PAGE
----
For the love of money is a root of all kinds of evil, and in their eagerness to be rich some have wandered away from the faith and pierced themselves with many pains. 1 Timothy 6:10
Ebenezer Scrooge is perhaps the best-known example of a miser who let his love of money destroy his relationships with his fiancé, his nephew, and his life-long business partner Jacob Marley. Charles Dickens’ much-loved A Christmas Carol has been retold in countless film, book, song, and stage versions.
The story stirs up in many of us the hope that those who horde resources and condemn others to grinding poverty in the process will be visited by the three ghosts who will convince them to mend their greedy ways.
Charles John Huffam Dickens was born in England in 1812. He died 58 years later, having authored books that are still required reading for English literature students: The Pickwick Papers, Oliver Twist, Tale of Two Cities and Great Expectations among others. His work was much appreciated in his own time and has been retold in too many forms and places since to count. He married Catherine Dickens in 1836 and divorced her 10 children and 22 years later to be with a young actress.
Dickens had first-hand knowledge of poverty. He had to drop out of school at age 12 to work in a factory when his father was thrown in debtors’ prison. The experience left an indelible mark on young Dickens’ psyche. The plight of the poor – especially poor children – became the topic of several of his books.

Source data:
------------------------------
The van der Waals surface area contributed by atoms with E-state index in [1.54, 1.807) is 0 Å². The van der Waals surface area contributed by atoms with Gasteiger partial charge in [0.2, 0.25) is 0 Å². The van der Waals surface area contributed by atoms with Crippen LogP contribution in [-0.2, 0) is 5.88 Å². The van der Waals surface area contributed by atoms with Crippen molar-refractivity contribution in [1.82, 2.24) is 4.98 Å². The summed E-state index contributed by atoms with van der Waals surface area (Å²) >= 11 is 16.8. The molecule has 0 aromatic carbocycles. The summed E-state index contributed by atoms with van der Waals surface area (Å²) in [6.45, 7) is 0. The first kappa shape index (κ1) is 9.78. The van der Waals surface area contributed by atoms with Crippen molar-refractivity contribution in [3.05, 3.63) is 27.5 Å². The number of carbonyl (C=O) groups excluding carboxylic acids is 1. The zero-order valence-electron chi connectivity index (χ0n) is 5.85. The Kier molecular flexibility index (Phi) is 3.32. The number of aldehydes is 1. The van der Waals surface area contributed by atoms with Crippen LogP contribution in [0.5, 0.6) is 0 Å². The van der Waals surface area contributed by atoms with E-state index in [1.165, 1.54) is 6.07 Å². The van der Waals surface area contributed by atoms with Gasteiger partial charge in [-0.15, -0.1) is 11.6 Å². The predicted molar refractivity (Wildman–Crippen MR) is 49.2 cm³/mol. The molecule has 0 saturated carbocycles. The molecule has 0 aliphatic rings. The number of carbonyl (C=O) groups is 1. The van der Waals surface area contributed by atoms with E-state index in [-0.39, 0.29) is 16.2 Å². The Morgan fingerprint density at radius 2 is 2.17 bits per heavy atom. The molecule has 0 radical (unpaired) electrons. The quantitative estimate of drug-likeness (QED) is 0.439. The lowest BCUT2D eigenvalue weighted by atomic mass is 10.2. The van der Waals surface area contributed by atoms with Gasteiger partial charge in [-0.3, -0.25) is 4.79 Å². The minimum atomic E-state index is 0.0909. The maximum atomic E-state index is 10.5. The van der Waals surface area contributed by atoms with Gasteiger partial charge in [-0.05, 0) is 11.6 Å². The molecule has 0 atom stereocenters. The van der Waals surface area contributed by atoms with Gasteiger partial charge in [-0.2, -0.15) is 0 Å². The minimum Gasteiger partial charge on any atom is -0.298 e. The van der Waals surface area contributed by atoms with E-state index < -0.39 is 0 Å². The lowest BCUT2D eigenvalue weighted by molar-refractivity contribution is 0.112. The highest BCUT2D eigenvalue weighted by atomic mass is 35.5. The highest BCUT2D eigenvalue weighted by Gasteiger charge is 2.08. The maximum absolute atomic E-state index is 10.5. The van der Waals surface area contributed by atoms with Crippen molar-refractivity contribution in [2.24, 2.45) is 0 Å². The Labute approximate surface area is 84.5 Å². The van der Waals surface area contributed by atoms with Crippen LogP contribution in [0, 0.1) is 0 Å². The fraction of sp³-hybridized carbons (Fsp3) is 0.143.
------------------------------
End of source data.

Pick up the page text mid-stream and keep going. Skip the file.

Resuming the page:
Even without a formal education Dickens managed to edit a weekly journal for 20 years, author 15 novels, 5 shorter works, and hundreds of short stories.
He got his big break the year he marred with the serial publication of The Pickwick Papers. It was common back then to publish novels in installments in weekly periodicals. In 1850 he began publication of his own weekly circular of fiction, poetry, and essays, which he titled, Household Words.
A Christmas Carol was first published in December 1843. He wrote it in part as a response to the misery of poverty-stricken children and in part because his writing income was dwindling and he needed a new source of income to avoid being poor again himself. He needed a smash hit. He wrote one that more than met the need. A Christmas Carol has been in continuous publication for 172 years.